The Affordable Care Act (Obama Care) Subsidies and Eligibility
Are you one of the 11.6 million U.S residents who is missing out on Obamacare subsidies? The Kaiser Family Foundation reported that almost 60% of those who deserved these government subsidies did not get them in 2019. Why? They simply did not sign up for insurance on the health insurance exchanges.
Most persons think the Affordable Care Act (ACA) was intended to assist only the poor. In fact, Obamacare subsidies are intended to help lower- and middle-class Americans living between 100% and 400% of the federal poverty level (FPL). For instance, in 2020 a family of four had an income between $26,200 and $104,800 per annum. American residents in this income range are caught in the trap where they make too much for Medicaid, but not enough to afford private health plans.
Between 2019 and 2029, annual spending on these subsidies under Obamacare is anticipated to grow from $737 billion to $1.3 trillion.
Several criteria determine whether you are qualified for Obama care.
How to Get Your Subsidy
Usually, the subsidy is added to your income tax refund as a premium tax credit. Nevertheless, you can choose to use the credit in advance by applying it toward your monthly premium cost.
If your income increases during the year, your subsidy will be lowered, making your tax bill larger. In this case, you took your credit in advance; you may have to pay back the difference. To avoid that, update your account on the HealthCare.gov website with any substantial income or household changes.
How Much of a Subsidy One Can Get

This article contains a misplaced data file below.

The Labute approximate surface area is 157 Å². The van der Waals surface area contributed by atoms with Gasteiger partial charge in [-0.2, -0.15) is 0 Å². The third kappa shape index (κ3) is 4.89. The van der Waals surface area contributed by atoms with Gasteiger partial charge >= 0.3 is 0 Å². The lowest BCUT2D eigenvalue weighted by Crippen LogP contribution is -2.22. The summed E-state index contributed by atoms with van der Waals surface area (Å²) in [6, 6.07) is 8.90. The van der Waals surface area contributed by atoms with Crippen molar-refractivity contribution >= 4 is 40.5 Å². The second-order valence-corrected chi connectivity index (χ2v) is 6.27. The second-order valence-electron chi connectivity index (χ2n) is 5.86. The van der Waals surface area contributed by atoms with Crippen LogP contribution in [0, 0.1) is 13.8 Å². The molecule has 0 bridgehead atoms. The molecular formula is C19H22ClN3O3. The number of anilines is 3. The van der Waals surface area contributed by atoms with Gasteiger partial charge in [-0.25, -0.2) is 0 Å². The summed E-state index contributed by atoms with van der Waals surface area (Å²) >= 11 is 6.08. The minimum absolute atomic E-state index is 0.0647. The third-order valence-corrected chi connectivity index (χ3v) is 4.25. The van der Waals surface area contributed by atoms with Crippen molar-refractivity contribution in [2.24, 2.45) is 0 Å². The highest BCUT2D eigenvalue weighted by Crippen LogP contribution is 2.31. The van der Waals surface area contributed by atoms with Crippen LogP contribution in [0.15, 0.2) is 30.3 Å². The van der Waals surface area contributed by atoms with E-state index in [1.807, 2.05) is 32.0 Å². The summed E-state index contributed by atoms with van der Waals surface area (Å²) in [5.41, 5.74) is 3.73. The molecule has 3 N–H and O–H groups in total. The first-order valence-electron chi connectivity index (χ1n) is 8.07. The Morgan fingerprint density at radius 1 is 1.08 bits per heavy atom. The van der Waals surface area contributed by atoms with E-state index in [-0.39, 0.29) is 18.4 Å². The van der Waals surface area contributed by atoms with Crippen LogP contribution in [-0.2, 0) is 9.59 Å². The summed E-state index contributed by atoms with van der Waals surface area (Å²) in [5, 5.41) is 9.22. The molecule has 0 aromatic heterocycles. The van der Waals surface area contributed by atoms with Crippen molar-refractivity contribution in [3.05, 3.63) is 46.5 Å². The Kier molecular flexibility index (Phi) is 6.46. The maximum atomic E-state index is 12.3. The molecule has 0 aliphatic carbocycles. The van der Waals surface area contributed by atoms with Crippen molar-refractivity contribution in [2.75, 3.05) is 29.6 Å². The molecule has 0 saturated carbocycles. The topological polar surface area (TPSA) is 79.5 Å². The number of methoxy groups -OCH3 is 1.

The subsidy depends on the cost of a Silver health insurance plan. That is one of the four levels of insurance on the exchange and shows how much of your health care costs the plan pays.
- Bronze plans pay 60% of your health care expenses, while you pay 40% overall. They have lower premiums and high deductibles.
- Silver health insurance plans pay 70%, and you pay 30%. Deductibles are lower as compared to Bronze plans, but premiums will be higher (unless you are eligible for subsidies).
- Gold health insurance plans pay 80%, while you pay 20%. Gold plans have a higher premium, but lower deductible as compared to Bronze and Silver plans.
- Platinum plans pick up 90% of healthcare expenses and have very high premiums and low deductibles.
All offer the same ten essential health benefits, provide free preventive care, and comply with the other Affordable Care Act regulations. The variance in coverage will show up in the premiums, deductibles, and copays.
The subsidy depends on the guarantee that you pay no more than a certain percent of your income for the second-lowest Silver health insurance plan. The percentage differs based on your income. So, in 2020, for instance, if your income is between 100% and 133% of the FPL, subsidies will cover any premium costs above 2.06% of your annual household income. If you are at 300% to 400% of the FPL, you will be responsible for premium costs up to 9.78% of your household income, and the government will subsidize the rest.
Here is an example of how it might be calculated:
Example of a Subsidy Calculation
- Cost of the Silver plan = $9,500 a year
- Your income = $50,000
- 78% of your income: 0.0978 * $50,000 = $4,890
- Your subsidy: $9,500 – $4,890 = $4,610
Luckily, the HealthCare.gov exchange figures it all out for you. Your actual subsidy could be much greater or smaller, based on your income, the number of persons in your family, your age, and whether you smoke.
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